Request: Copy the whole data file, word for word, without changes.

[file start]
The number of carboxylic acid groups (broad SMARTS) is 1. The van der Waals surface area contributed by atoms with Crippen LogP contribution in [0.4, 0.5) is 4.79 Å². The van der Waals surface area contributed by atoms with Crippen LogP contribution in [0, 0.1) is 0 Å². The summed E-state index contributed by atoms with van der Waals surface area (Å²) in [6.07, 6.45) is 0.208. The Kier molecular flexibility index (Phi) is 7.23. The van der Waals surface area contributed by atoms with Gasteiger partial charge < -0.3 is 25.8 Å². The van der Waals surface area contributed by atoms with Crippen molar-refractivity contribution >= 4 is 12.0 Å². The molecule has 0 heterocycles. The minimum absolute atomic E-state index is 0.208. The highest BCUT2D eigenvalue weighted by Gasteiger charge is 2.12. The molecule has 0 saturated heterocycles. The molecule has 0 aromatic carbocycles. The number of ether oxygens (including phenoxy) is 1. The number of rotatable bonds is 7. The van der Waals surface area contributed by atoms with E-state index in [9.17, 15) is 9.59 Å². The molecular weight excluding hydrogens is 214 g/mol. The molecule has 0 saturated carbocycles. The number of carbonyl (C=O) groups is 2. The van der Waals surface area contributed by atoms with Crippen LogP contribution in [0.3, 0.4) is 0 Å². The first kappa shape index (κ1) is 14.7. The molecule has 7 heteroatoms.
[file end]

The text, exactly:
The number of carboxylic acid groups (broad SMARTS) is 1. The van der Waals surface area contributed by atoms with Crippen LogP contribution in [0.4, 0.5) is 4.79 Å². The van der Waals surface area contributed by atoms with Crippen LogP contribution in [0, 0.1) is 0 Å². The summed E-state index contributed by atoms with van der Waals surface area (Å²) in [6.07, 6.45) is 0.208. The Kier molecular flexibility index (Phi) is 7.23. The van der Waals surface area contributed by atoms with Gasteiger partial charge < -0.3 is 25.8 Å². The van der Waals surface area contributed by atoms with Crippen molar-refractivity contribution >= 4 is 12.0 Å². The molecule has 0 heterocycles. The minimum absolute atomic E-state index is 0.208. The highest BCUT2D eigenvalue weighted by Gasteiger charge is 2.12. The molecule has 0 saturated heterocycles. The molecule has 0 aromatic carbocycles. The number of ether oxygens (including phenoxy) is 1. The number of rotatable bonds is 7. The van der Waals surface area contributed by atoms with E-state index in [9.17, 15) is 9.59 Å². The molecular weight excluding hydrogens is 214 g/mol. The molecule has 0 saturated carbocycles. The number of carbonyl (C=O) groups is 2. The van der Waals surface area contributed by atoms with Crippen LogP contribution in [0.3, 0.4) is 0 Å². The first kappa shape index (κ1) is 14.7. The molecule has 7 heteroatoms.